The film presents a narrow view of the gaming industry. The three games featured are all within a pretty focused genre. They are, as I said, platformers, based on the running and jumping puzzles. Furthermore, they are a “retro” version of that genre, deliberately reflecting the look and feel of much earlier games. They are, each in their own way, both tributes to the classic games (e.g. Super Mario Bros.) of the developers’ childhoods and critiques of the current state of the gaming industry.

Of the three games, they all stretch the definition of DYI. Fish was employed at a console game company when he came up with the idea for Fez. He left his job to make his own game, but operated with startup money from the Canadian government. Blow was a contractor within the gaming industry before developing Braid and has stated that he invested some $200,000 of his own money into the game. Team Meat were also former game industry employees who were working with Microsoft from the concept state of Super Meat Boy.

It makes one wonder how important the industry connections were in the ultimate success of these games. Could any of these have simply come out of left field and sold as well? How important in the multi-year hype that preceded the game release?

The film also illustrates a difficulty of the development process that could be an extra issue for an outsider. Blow says that this initial concept of the game took a matter of days to program. Scenes are shows of gameplay that it remarkably like the finished product. From there, he spend more than half a year developing a prototype that was shown publicly and differed mostly in terms of the final artwork. From there, it was almost another three years (and that $200,000) before the released version.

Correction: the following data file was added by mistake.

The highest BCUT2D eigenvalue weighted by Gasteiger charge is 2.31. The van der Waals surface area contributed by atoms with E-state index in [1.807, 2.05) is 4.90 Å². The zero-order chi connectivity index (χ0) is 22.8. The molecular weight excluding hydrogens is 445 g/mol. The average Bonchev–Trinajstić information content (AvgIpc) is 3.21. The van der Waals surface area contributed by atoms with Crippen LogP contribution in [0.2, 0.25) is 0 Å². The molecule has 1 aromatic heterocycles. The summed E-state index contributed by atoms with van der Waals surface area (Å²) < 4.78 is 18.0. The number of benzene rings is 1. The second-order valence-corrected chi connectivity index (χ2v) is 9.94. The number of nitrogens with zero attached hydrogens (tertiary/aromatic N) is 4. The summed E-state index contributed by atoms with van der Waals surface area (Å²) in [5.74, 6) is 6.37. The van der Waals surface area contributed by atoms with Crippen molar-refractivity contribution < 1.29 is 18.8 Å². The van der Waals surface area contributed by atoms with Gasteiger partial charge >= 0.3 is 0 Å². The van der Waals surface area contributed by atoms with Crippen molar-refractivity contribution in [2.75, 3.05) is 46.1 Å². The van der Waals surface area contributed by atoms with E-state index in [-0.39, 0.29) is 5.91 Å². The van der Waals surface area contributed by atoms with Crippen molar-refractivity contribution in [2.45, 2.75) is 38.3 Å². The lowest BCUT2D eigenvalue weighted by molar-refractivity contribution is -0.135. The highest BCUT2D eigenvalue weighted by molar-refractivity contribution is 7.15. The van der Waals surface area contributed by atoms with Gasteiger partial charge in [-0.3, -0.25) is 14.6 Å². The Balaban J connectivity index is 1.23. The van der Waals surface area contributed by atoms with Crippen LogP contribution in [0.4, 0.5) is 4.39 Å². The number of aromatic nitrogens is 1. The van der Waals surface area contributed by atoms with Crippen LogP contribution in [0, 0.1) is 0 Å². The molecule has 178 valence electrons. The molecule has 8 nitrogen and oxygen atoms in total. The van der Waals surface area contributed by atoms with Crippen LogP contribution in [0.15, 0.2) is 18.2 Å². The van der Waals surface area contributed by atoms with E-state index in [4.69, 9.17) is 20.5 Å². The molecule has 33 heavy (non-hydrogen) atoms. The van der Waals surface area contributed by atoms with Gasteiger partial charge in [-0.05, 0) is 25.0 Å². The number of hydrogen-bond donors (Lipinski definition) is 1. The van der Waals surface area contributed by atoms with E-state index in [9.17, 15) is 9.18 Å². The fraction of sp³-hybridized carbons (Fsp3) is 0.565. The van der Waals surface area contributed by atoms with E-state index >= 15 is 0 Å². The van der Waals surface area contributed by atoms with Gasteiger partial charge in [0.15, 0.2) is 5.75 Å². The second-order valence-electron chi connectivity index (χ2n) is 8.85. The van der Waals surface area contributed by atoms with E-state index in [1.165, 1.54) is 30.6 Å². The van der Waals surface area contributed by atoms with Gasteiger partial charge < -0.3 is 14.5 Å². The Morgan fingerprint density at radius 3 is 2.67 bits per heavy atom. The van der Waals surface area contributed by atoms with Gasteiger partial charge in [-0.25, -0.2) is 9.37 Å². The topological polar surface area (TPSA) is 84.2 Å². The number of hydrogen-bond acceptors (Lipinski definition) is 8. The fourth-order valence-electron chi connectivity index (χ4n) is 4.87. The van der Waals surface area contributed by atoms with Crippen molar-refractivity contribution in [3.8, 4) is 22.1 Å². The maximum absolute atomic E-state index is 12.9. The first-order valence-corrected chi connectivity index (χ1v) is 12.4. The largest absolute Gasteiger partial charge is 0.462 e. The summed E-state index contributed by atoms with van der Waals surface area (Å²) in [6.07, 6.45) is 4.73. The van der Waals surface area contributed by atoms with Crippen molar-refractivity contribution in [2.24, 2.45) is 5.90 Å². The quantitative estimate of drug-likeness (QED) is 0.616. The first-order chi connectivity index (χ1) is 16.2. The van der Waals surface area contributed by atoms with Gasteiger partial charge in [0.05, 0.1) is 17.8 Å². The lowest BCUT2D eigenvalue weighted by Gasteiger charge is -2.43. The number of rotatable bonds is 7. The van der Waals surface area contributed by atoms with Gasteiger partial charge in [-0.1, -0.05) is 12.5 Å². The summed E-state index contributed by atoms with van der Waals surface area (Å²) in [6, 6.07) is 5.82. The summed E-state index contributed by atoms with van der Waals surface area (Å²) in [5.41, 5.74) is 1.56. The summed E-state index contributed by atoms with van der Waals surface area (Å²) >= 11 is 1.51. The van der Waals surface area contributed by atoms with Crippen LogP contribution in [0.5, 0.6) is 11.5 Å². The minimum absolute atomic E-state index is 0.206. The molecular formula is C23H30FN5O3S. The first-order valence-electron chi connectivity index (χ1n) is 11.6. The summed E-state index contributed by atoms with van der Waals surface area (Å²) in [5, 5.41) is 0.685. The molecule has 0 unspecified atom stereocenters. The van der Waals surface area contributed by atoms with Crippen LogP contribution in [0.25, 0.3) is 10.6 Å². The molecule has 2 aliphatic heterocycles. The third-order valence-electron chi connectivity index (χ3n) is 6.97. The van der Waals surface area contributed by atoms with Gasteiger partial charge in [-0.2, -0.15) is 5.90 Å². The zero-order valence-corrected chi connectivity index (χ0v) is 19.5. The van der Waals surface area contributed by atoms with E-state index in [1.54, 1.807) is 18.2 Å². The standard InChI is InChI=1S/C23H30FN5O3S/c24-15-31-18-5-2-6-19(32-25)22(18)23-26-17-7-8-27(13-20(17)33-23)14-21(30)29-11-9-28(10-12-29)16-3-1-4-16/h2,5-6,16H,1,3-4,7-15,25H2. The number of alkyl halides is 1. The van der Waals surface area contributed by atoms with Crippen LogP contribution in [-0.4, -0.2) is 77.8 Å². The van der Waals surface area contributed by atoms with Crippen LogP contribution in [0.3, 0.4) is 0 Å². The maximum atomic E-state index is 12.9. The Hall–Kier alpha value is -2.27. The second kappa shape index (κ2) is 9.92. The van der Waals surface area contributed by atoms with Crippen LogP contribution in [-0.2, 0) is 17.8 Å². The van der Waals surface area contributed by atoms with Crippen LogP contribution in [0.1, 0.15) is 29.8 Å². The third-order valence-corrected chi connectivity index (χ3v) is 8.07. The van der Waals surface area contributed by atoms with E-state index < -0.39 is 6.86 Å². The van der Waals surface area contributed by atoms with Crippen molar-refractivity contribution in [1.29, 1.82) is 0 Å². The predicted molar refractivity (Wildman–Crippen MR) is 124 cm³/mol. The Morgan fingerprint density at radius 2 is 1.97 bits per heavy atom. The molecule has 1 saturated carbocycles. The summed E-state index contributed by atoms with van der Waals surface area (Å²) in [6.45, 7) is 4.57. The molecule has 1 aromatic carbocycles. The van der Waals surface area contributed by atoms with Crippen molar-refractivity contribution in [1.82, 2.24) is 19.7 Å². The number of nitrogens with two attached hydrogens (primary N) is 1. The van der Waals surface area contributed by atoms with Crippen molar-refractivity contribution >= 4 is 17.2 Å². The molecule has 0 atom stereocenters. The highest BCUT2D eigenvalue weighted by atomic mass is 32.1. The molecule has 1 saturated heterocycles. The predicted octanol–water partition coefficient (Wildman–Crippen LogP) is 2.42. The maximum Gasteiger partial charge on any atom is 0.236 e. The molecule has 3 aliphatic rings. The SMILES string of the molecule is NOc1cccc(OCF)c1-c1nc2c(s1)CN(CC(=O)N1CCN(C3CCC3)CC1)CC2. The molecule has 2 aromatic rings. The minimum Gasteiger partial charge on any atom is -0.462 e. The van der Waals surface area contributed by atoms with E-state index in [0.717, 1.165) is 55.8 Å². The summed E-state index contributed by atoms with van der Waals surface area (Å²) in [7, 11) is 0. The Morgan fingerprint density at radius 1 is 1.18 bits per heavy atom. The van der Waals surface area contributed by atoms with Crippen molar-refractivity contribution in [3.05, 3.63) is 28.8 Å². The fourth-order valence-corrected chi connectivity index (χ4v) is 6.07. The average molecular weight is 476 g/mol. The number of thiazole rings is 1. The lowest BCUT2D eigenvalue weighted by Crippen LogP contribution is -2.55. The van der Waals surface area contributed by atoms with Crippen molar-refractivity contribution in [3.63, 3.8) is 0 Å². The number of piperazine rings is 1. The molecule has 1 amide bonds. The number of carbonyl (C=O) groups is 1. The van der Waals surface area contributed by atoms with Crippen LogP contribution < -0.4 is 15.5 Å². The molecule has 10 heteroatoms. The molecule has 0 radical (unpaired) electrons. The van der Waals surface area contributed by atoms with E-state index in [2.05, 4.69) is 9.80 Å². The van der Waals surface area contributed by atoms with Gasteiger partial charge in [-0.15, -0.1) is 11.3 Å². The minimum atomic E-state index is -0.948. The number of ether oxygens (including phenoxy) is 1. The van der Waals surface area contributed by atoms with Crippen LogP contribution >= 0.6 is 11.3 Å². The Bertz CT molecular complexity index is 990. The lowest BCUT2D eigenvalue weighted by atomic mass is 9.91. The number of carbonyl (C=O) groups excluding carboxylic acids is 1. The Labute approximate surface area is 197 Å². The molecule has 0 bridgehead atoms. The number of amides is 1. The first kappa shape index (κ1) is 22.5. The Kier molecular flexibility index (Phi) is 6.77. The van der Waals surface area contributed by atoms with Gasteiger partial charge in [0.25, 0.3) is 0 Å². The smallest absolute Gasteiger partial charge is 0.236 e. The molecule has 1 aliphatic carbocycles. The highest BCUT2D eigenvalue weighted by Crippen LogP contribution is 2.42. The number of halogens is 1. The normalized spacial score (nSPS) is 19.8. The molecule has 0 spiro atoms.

This can be a very frustrating experience for the inexperienced, want-to-be indie developer. Your vision can be “proven” quickly, seemingly putting you right on target for a release. But then the real issues come into play. Add to it that for most people, including the developers in the movie, the creative part of the process is fun while the testing, debugging, and reimplementing cycle is excruciatingly unpleasant. Your brilliant idea may be buying you into a world of pain.

I was also interested in some of the design philosophy, where that did come up. At one point, McMillen lectures on the proper design of level games. His exposition on the proper method of introducing game mechanics – in this case the ability to jump up a vertical wall – illustrates one of the more important factors in making a game that is enjoyable. Again, I assume this comes from his experience in the gaming industry. However, his lecture on the subject seems prompted by the inability of that industry to do it right. Again, how important was his resume as compared to his experience as a gamer?

Beyond all that, it was a pretty decent film. Particularly as I didn’t know “the ending,” the story was done in a very suspenseful way. This is probably a must-see for would-be developers and fans of the platformer genre. It is also going to be enjoyable for a much broader audience of tech-types.

Once again, thanks Netflix, for pushing me into watching this.